Comancheria

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Comancheria prior to 1850.

The Comancheria or Nʉmʉnʉʉ Sookobitʉ ("Comanche Earth") in Comanche (Nʉmʉ Tekwapʉ) is the name commonly given to the region of New Mexico, west Texas and nearby areas occupied by the Comanche before the 1860s.

Geography[edit]

The area was vaguely defined and shifted over time, but generally was described as bordered to the south by the Balcones Fault, just north of San Antonio, Texas, continuing north along the Cross Timbers to encompass a northern area that included the Cimarron River and the upper Arkansas River east of the high Rockies. Comancheria was bordered along the west by the Mescalero Escarpment and the Pecos River, continuing north along the edge of the Spanish settlements in Santa Fe de Nuevo México.[1]

Today, this region makes up West Texas, the Llano Estacado, the Texas Panhandle, the Edwards Plateau (including the Texas Hill Country), Eastern New Mexico, western Oklahoma including the Oklahoma Panhandle and the Wichita Mountains, southeastern Colorado and southwestern Kansas.[citation needed]

Apachería[edit]

Before the Comanche expanded out of present day Wyoming in the early eighteenth century, the lands now known as Comacheria was home to a multitude of tribes—most notably the Apaches. Much of the region had previously been known as Apachería.[2]

Comancheria as empire[edit]

Pekka Hämäläinen (2008) argues that from the 1750s to the 1850s, the Comanches were the dominant group in the Southwest, and the domain they ruled was known as Comancheria. Hämäläinen calls it an empire. Confronted with Spanish, Mexican, and American outposts on their periphery in New Mexico, Texas, Louisiana, and Mexico, they worked to increase their own safety, prosperity and power. The Comanches used their military power to obtain supplies and labor from the Americans, Mexicans, and Indians through thievery, tribute, and kidnappings. (See Comanche-Mexico War) Although powered by violence, the Comanche empire was primarily an economic construction, rooted in an extensive commercial network that facilitated long-distance trade. Dealing with subordinate Indians, the Comanche spread their language and culture across the region. Their empire collapsed when their villages were repeatedly decimated by epidemics of smallpox and cholera in the late 1840s; the population plunged from 20,000 to just a few thousand by the 1870s.[3]

Neighboring peoples[edit]

In the west, southwest and southeast of the Comanchería stretched the vast territories of the various hostile Apache groups, partially overlapping and forming a kind of no man's land, which was heavily contested between the two peoples. Moreover, the Comanche had to pass through the dangerous Apachería on their way down to Mexico for raiding and recross it with plunder. The Oklahoma and Texas panhandles were inhabited by their allies, the Kiowa and Kiowa-Apache, along with the Comanche. In the northwest of the Comancheria lived the opposing Ute and Shoshone, to the northeast settled the enemy and powerful Osage and in the north the also antagonistic Pawnee. In addition, in and adjacent to the Comanchería settled the allied Wichita, Tawakoni, Waco (Spanish: Hueco, were a subtribe of the Wichita) and Hasinai. In the East lived the Caddo and later the Cherokee. In the southeast settled the erstwhile allies, but after the expulsion of the Apaches of the Plains, now rival Tonkawa. In the north, the Southern Cheyenne and Southern Arapaho, forced the Comanche to acknowledge the Arkansas River as their northern border. Moreover, the Comanche undertook extensive commercial enterprises to the Pueblo in New Mexico and to the Spanish settlements around San Antonio, Texas. In this illegal trade of guns, horses, captives and other goods the Comancheros (Pueblo and New Mexico traders) acted as intermediaries. The Ciboleros also competed against the Comanche in the context of bison hunting. The Comanche language became the Lingua franca of the Southern Plains.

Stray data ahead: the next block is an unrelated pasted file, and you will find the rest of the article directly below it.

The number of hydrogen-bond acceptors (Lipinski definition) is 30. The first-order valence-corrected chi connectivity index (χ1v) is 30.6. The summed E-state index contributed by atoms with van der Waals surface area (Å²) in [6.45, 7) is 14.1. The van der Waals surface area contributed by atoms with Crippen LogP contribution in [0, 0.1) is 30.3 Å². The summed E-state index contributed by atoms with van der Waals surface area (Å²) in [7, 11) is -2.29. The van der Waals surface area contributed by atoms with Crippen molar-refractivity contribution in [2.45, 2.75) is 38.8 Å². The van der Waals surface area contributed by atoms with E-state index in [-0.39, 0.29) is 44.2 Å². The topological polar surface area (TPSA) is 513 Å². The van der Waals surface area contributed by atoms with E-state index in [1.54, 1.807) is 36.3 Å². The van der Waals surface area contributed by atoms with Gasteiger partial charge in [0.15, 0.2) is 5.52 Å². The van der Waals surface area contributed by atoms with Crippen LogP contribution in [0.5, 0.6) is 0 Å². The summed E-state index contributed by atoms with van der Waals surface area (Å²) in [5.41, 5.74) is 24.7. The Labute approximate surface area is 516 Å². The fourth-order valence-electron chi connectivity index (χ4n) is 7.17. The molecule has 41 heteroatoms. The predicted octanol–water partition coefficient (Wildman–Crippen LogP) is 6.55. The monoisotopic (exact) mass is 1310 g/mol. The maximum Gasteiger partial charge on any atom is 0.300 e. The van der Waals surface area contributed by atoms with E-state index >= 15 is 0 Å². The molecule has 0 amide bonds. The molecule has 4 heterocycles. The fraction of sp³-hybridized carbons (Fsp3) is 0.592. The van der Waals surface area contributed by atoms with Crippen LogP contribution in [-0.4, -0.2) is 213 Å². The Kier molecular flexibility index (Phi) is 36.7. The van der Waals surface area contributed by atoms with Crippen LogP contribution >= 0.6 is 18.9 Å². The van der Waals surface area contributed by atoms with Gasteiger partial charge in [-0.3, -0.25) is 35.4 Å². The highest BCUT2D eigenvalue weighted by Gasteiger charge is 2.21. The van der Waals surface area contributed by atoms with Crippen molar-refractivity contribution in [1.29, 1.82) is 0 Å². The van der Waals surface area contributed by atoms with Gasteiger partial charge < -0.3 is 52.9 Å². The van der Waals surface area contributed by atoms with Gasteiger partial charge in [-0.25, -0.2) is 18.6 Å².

See also[edit]

References[edit]

  1. ^ Hämäläinen (2008), p. 63.
  2. ^ Hämäläinen (2008), pp. 20–29.
  3. ^ Hämäläinen (2008), p. 2.

Hämäläinen, Pekka (2008). The Comanche Empire. Yale University Press. ISBN 978-0-300-12654-9.